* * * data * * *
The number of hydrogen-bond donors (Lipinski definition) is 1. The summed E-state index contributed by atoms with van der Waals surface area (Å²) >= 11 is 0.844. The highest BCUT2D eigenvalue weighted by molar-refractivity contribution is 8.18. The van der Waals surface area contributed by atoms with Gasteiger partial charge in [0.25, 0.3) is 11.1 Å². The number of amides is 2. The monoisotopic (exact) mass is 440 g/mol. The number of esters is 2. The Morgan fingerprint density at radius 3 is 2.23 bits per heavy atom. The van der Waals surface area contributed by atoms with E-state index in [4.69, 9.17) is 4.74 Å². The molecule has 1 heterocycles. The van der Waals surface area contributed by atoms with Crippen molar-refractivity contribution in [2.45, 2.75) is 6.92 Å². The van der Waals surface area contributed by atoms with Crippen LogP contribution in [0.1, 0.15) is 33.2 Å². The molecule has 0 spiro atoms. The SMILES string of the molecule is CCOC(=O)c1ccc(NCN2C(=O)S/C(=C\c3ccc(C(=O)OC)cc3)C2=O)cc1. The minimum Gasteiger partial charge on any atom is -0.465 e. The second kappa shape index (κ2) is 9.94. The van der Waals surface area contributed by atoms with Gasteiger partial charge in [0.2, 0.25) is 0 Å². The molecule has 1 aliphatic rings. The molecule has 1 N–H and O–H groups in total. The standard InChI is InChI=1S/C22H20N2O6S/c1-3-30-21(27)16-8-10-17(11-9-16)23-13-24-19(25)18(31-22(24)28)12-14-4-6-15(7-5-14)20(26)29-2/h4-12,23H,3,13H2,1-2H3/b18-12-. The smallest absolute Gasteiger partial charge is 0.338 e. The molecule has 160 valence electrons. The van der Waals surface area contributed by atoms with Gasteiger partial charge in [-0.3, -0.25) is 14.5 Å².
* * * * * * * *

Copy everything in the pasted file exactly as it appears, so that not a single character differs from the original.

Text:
The number of hydrogen-bond donors (Lipinski definition) is 1. The summed E-state index contributed by atoms with van der Waals surface area (Å²) >= 11 is 0.844. The highest BCUT2D eigenvalue weighted by molar-refractivity contribution is 8.18. The van der Waals surface area contributed by atoms with Gasteiger partial charge in [0.25, 0.3) is 11.1 Å². The number of amides is 2. The monoisotopic (exact) mass is 440 g/mol. The number of esters is 2. The Morgan fingerprint density at radius 3 is 2.23 bits per heavy atom. The van der Waals surface area contributed by atoms with E-state index in [4.69, 9.17) is 4.74 Å². The molecule has 1 heterocycles. The van der Waals surface area contributed by atoms with Crippen molar-refractivity contribution in [2.45, 2.75) is 6.92 Å². The van der Waals surface area contributed by atoms with Crippen LogP contribution in [0.1, 0.15) is 33.2 Å². The molecule has 0 spiro atoms. The SMILES string of the molecule is CCOC(=O)c1ccc(NCN2C(=O)S/C(=C\c3ccc(C(=O)OC)cc3)C2=O)cc1. The minimum Gasteiger partial charge on any atom is -0.465 e. The second kappa shape index (κ2) is 9.94. The van der Waals surface area contributed by atoms with Gasteiger partial charge in [0.2, 0.25) is 0 Å². The molecule has 1 aliphatic rings. The molecule has 1 N–H and O–H groups in total. The standard InChI is InChI=1S/C22H20N2O6S/c1-3-30-21(27)16-8-10-17(11-9-16)23-13-24-19(25)18(31-22(24)28)12-14-4-6-15(7-5-14)20(26)29-2/h4-12,23H,3,13H2,1-2H3/b18-12-. The smallest absolute Gasteiger partial charge is 0.338 e. The molecule has 160 valence electrons. The van der Waals surface area contributed by atoms with Gasteiger partial charge in [-0.3, -0.25) is 14.5 Å².